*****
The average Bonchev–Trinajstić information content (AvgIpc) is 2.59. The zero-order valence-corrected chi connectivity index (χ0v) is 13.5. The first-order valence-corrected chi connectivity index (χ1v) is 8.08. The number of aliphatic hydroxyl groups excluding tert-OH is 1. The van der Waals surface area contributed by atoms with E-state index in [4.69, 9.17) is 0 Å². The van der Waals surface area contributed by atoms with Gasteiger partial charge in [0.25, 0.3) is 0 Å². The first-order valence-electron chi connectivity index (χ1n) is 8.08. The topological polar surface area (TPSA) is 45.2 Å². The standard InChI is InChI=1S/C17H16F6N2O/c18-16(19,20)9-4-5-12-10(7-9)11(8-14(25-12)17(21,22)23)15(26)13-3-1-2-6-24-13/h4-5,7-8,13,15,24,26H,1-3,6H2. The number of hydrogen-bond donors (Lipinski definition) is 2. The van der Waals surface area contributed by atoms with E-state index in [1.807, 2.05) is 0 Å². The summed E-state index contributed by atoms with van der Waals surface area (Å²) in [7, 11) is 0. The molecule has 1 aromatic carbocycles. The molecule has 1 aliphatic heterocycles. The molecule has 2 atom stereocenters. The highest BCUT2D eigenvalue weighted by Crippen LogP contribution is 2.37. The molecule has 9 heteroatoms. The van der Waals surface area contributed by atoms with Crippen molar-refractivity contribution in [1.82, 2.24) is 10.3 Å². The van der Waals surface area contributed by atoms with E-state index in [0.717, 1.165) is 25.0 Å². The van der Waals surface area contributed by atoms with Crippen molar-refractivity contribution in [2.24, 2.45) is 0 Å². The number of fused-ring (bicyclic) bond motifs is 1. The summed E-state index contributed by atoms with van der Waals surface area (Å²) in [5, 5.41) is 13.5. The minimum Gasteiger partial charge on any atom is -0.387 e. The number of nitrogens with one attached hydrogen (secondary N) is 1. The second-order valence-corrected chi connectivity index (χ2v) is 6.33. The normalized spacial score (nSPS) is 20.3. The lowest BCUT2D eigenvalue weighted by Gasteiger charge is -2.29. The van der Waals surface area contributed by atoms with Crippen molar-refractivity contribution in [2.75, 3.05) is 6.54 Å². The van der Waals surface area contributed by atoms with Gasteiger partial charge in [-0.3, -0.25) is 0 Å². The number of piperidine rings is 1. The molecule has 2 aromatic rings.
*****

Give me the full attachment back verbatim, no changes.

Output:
The average Bonchev–Trinajstić information content (AvgIpc) is 2.59. The zero-order valence-corrected chi connectivity index (χ0v) is 13.5. The first-order valence-corrected chi connectivity index (χ1v) is 8.08. The number of aliphatic hydroxyl groups excluding tert-OH is 1. The van der Waals surface area contributed by atoms with E-state index in [4.69, 9.17) is 0 Å². The van der Waals surface area contributed by atoms with Gasteiger partial charge in [0.25, 0.3) is 0 Å². The first-order valence-electron chi connectivity index (χ1n) is 8.08. The topological polar surface area (TPSA) is 45.2 Å². The standard InChI is InChI=1S/C17H16F6N2O/c18-16(19,20)9-4-5-12-10(7-9)11(8-14(25-12)17(21,22)23)15(26)13-3-1-2-6-24-13/h4-5,7-8,13,15,24,26H,1-3,6H2. The number of hydrogen-bond donors (Lipinski definition) is 2. The van der Waals surface area contributed by atoms with E-state index in [1.807, 2.05) is 0 Å². The summed E-state index contributed by atoms with van der Waals surface area (Å²) in [7, 11) is 0. The molecule has 1 aromatic carbocycles. The molecule has 1 aliphatic heterocycles. The molecule has 2 atom stereocenters. The highest BCUT2D eigenvalue weighted by Crippen LogP contribution is 2.37. The molecule has 9 heteroatoms. The van der Waals surface area contributed by atoms with Crippen molar-refractivity contribution in [1.82, 2.24) is 10.3 Å². The van der Waals surface area contributed by atoms with E-state index in [0.717, 1.165) is 25.0 Å². The van der Waals surface area contributed by atoms with Crippen molar-refractivity contribution in [2.24, 2.45) is 0 Å². The number of fused-ring (bicyclic) bond motifs is 1. The summed E-state index contributed by atoms with van der Waals surface area (Å²) in [5, 5.41) is 13.5. The minimum Gasteiger partial charge on any atom is -0.387 e. The number of nitrogens with one attached hydrogen (secondary N) is 1. The second-order valence-corrected chi connectivity index (χ2v) is 6.33. The normalized spacial score (nSPS) is 20.3. The lowest BCUT2D eigenvalue weighted by Gasteiger charge is -2.29. The van der Waals surface area contributed by atoms with Crippen molar-refractivity contribution in [2.75, 3.05) is 6.54 Å². The van der Waals surface area contributed by atoms with Gasteiger partial charge in [-0.3, -0.25) is 0 Å². The number of piperidine rings is 1. The molecule has 2 aromatic rings.